Special Educators' Perspectives and Experiences with Workplace Bullying
The purpose of this study was to determine K-12 special educators’ perceptions and experiences with workplace bullying. Specifically, this study focused on the experiences of educators in PSEA’s Midwestern Region. Their perceptions and experiences are presented sequentially, through key cruces that evolved through the interview process. The participants in the study were five special educators, in various teaching positions, and at varying points in their careers. Each participant was interviewed for approximately 30 minutes via Zoom. This interview was a semi-structured format, discussing their experiences and perceptions of workplace bullying in their K-12 special education positions. The intention of this research was to gather perspectives of the participants about the growing phenomenon of workplace bullying, thus lending itself to a phenomenological research design. From each question in the interview the researcher extrapolated key cruces through multicyclic coding analysis. Creswell (2007) and Tracy (2013) suggest involving participants in the review process to ensure the accuracy and intentions of their interview responses. Therefore, following the interviews, each participant received an electronic copy of the transcribed interview and reviewed it for precision. This goal of this study is for participants’ voices to uncover potential connections or truths to help understand the phenomenon of workplace bullying. These findings may transfer to other occupations or fields also struggling with workplace bullying. The population sample is unique to my personal experience, but the overarching goal spreads further than K-12 special education departments. The combination of cruces revealed in Chapter IV, can be grouped into four key areas for the purpose of further discussion. These provide a solid foundation for understanding the participants responses concerning their experience and perceptions on workplace bullying. The four key areas are workplace environment and administrative applications, similarities and differences between special educators and general educators, experiences with workplace bullying and social structures in the workplace, and personal reflections participants wished to share. This study concludes that workplace bullying is occurring in all five participants districts in various formats. The participants are calling for administration to assist in creating a safe, productive, and positive work environment for all building members.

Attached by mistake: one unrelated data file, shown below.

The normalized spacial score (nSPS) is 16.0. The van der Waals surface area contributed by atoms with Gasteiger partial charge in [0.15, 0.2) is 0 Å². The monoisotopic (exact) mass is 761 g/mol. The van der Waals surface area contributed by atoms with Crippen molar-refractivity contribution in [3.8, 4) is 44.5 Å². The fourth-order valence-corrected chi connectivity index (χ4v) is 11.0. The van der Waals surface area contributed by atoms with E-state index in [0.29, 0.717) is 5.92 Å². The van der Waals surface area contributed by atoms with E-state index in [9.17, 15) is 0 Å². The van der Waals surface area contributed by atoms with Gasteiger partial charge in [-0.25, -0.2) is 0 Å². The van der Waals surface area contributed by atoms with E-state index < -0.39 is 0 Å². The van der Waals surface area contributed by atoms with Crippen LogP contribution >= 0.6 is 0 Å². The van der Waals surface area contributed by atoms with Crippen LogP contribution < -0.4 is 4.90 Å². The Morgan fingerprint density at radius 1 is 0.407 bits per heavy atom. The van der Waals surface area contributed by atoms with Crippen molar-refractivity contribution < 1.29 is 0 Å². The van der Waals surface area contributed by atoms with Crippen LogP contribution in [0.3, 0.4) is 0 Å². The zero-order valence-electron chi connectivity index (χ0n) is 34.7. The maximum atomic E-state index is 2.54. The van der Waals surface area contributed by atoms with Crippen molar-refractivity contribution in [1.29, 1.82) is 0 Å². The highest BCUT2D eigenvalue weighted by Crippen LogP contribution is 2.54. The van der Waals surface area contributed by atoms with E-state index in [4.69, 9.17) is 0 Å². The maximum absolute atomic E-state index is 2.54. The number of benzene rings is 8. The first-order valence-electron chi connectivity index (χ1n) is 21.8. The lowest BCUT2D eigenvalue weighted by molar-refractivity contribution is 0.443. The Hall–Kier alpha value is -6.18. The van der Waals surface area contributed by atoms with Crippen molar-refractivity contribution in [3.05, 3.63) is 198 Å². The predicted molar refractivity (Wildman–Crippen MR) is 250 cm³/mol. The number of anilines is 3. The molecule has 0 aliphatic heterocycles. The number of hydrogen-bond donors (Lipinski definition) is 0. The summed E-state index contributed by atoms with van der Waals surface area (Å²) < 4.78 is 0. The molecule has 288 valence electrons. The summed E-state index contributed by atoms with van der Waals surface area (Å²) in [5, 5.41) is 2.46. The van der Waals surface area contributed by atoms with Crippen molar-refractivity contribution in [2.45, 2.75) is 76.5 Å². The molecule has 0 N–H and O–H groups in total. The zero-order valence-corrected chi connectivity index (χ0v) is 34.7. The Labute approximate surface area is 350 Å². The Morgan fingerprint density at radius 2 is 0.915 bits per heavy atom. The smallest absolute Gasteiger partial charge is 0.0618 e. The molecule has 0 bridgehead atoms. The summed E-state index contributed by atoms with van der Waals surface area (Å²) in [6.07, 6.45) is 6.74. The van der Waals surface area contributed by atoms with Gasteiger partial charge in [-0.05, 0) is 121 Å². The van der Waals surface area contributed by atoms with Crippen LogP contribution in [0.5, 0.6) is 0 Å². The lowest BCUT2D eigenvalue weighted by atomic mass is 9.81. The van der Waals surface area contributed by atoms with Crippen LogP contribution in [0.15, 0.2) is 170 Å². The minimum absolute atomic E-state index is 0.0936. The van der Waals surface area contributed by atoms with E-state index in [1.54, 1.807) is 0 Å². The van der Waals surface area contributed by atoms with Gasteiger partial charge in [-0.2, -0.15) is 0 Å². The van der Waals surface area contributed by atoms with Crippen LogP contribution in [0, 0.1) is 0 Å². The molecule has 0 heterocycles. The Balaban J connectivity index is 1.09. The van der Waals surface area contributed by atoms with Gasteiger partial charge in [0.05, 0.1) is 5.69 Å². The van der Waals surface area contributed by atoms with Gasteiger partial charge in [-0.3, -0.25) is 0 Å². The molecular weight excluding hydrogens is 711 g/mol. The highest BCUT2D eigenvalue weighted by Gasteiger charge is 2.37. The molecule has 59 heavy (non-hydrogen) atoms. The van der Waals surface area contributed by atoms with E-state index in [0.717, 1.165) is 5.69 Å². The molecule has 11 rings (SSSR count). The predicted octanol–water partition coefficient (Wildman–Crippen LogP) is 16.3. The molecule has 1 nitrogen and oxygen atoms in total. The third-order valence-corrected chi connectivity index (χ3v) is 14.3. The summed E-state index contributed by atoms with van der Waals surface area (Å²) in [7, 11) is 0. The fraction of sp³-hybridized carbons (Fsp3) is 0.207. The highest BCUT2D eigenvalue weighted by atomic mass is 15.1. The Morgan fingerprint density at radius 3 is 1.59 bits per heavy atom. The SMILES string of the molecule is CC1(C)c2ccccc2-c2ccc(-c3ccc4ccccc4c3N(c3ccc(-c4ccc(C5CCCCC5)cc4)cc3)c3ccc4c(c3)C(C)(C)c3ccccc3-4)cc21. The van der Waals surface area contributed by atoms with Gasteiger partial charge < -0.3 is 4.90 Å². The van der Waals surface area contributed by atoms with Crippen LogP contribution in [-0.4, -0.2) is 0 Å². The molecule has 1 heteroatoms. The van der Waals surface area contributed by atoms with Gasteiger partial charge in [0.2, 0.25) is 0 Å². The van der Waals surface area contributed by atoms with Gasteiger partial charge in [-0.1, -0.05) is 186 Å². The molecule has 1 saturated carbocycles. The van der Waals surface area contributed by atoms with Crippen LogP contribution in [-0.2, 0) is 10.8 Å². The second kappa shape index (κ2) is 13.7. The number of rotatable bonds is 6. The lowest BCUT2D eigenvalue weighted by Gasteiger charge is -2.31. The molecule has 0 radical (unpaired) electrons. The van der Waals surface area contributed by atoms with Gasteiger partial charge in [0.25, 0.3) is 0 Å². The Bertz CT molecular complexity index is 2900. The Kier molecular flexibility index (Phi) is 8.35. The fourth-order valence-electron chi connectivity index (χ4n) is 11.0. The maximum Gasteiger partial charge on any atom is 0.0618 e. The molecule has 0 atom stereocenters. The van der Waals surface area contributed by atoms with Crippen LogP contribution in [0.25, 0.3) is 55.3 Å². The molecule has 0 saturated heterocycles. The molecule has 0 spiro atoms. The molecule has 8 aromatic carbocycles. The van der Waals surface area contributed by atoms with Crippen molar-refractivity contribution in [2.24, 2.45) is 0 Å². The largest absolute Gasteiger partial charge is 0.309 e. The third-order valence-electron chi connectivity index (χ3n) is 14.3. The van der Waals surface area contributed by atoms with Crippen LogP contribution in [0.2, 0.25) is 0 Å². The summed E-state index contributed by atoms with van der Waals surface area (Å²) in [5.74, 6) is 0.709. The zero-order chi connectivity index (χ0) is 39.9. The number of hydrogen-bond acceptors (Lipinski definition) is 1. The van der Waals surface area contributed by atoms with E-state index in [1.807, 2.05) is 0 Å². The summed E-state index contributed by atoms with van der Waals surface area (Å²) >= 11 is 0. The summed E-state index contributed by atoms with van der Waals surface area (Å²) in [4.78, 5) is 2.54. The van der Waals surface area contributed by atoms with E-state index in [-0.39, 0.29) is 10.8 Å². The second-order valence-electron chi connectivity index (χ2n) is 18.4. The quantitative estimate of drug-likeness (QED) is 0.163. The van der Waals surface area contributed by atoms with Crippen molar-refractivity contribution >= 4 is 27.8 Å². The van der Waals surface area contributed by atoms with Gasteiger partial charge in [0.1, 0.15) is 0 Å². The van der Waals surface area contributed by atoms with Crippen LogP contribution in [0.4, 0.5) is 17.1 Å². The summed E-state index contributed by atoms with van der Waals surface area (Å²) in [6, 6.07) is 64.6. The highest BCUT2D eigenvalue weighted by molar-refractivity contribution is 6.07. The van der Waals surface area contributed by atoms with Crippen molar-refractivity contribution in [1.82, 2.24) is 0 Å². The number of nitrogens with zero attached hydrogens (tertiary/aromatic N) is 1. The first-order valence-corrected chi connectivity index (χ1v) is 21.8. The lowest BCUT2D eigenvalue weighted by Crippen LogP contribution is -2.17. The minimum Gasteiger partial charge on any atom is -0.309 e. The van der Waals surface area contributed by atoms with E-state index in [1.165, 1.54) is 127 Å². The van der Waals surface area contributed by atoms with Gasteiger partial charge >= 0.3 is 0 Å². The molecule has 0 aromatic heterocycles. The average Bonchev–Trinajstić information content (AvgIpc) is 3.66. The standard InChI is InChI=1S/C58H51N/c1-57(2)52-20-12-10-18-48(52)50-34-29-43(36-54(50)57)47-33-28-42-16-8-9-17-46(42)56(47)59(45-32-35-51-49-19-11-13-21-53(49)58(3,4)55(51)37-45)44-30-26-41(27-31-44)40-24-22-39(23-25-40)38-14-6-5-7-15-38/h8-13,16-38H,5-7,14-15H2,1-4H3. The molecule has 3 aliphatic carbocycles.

Dr. Richael Barger-Anderson
Dr. Jason HiltonDr. Carmine Decarlo
Slippery Rock University of PennsylvaniaCollege of EducationSpecial Education
Degree of Doctor of Education (Ed. D.)
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